Parents, forget what’s practical. Here’s what your kid really wants
May 13, 2007
High school graduation season has arrived, leaving parents caught between “my baby is all grown up” and “hey, now I can have my own office.”
It also has them asking the age-old question: What do I get my kid for a graduation gift?
The answer depends on whom you ask.
For moms and dads, the gift trend appears to follow practical, affordable and portable. For the graduates, the gift trend appears to be an irreverent hybrid of adventure and independence.
Yokosuka’s Nile C. Kinnick High School senior Elizabeth Duncan thinks the perfect gift would be a trip to China.
“My family has traveled around the Far East extensively since we moved here,” said Duncan. “We’ve been to Singapore, Malaysia, South Korea and the DMZ (de-militarized zone), but I think that China would top all of that.”
Duncan’s dad, Dale, a Yokosuka Middle School teacher, is considering options that are more useful, but also not without a touch of humor.
“I think a year’s supply of Starbucks coffee for all those (soon-to-be) late nights in college would be the perfect gift,” said Dale. “Either that, or a calling card so she doesn’t have to call (from the U.S. to Japan) collect.”
Elizabeth isn’t alone in dreaming of smiling faces and exotic places.
“I think the perfect gift would be a trip to the (Hawaiian) islands with my friends,” said Britton Brown, laughing with a group of friends. “You know, for one last hurrah!”
Sitting next to Brown was his friend Rynzo Abernathy, who at first seemed disappointed that his friend beat him to the idea, but he recovered quickly. Not to be outdone, Abernathy added to the travel idea by broadening its scope and adding a missing detail. “Even better, a trip around the world with my friends. The idea is to get to travel without the parental units.”
The final member of the trio, Harvey Gonzales, also wanted to travel, but he had a more specific location in mind.
“I want to go on vacation to the Bahamas. After high school, you just want to chill out,” Gonzales said.
While the number one gift cited was a dream vacation to an exotic place, Justine Mendoza said she’ll go anywhere. “I just want to explore the world.”
Lynne Singer has staked her claim in the independence school of thought. She also thought a vacation would be great, but first she wants to move out of her parents’ house.
“I’m an independent kind of person,” said Singer. “First I want my own place, and then I want a vacation to somewhere like Guam.”
A lot of seniors mentioned independence. And for many, there was one gift they felt would help them achieve it.
“A car,” Stephanie Francisco said without hesitation. “That way I can explore my new surroundings while I am at school.”
Jessica Horsefield explained that for her, the decision was a measured one based on projected long-term expenses.
“I was told that I could either have money, or have my car insurance paid for during the duration of my time at Auburn University,” Horsefield said. “I decided that the car insurance would probably cost more than any amount of cash I would have received, so I went with that.”
Horsefield’s mother, Marilyn, echoed Jessica’s assessment and added another, yet-to-be-resolved consideration.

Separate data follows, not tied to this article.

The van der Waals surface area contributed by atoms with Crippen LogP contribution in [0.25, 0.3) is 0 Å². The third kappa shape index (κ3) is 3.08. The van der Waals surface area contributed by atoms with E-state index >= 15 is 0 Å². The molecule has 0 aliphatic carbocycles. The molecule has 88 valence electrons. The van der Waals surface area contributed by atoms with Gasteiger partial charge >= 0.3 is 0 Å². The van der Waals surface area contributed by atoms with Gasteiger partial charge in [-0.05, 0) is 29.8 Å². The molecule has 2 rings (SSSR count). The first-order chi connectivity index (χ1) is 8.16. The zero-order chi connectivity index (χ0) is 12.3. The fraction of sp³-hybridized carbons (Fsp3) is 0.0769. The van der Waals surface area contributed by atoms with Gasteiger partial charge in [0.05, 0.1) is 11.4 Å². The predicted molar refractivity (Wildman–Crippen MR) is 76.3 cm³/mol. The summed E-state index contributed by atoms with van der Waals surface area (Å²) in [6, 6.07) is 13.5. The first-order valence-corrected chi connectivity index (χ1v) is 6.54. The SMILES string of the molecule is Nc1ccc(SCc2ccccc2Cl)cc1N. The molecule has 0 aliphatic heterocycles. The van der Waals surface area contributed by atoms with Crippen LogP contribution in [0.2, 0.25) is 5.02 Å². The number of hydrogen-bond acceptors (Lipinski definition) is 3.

“We have a car stored in Alabama for Jessica. The only thing now is,” Marilyn said with a slight laugh, “she needs to find someone to give her money for gas!”
While most of the gifts were of a materialistic nature, one parent’s answer seemed to touch on the overarching hope of all parents.
“You know, the child has everything already,” said Lizbeth Alfaro. “I just hope that they (graduates) have direction in life, and they go out and do something.”
While the question of “what did you get for graduation?” will have to wait another month or so, Elizabeth Duncan’s dream of visiting China might be closer than she realizes. Her father, Dale, conceded that he is currently working out the details for a possible family vacation to China this summer.
(Elizabeth, cross your fingers.)
Novel idea: Buy ’em a book
A graduation gift option that fits in a backpack and costs less than $20 might be worth more than all the “techno- whizbang” toys combined: arming your children with the nuts and bolts of financial literacy.
One such gift idea is the “High School Money Book” by Don Silver. Don is the author of 10 books including “Baby Boomer Retirement” and “The Generation Y Money Book,” in addition to being an educational consultant for “The Wall Street Journal Classroom Edition Teacher Guide” and a columnist who has written regularly for Quicken.com and Microsoft’s MoneyInsider. Moreover, Don is the father of a high school student.
“My goal in writing this book was to give enough money- smarts to teens, in just 153 pages, so they wouldn’t look back in 20, 30 or 40 years and say, ‘If I’d only known then what I know now,’” wrote Silver in an e-mail response to Stars and Stripes.
The “High School Money Book,” which is broken up into 101 bite-size topics so teens can digest it at their own pace, has received national acclaim since its release.
The Savvy Consumer columnist for the Fort Worth Star-Telegram said, “My eldest son didn’t put it down, devouring the book as if he were reading one of his thick fantasy tomes like Lord of the Rings.”
“Teens can be happier and more self-sufficient if they master money matters now rather than correct money mistakes later,” Silver said. “With this book, they can learn how to make important decisions about preparing for college, shopping, using credit, making a budget, working, keeping financial records and making money grow by saving and investing.”
Other books for graduates include: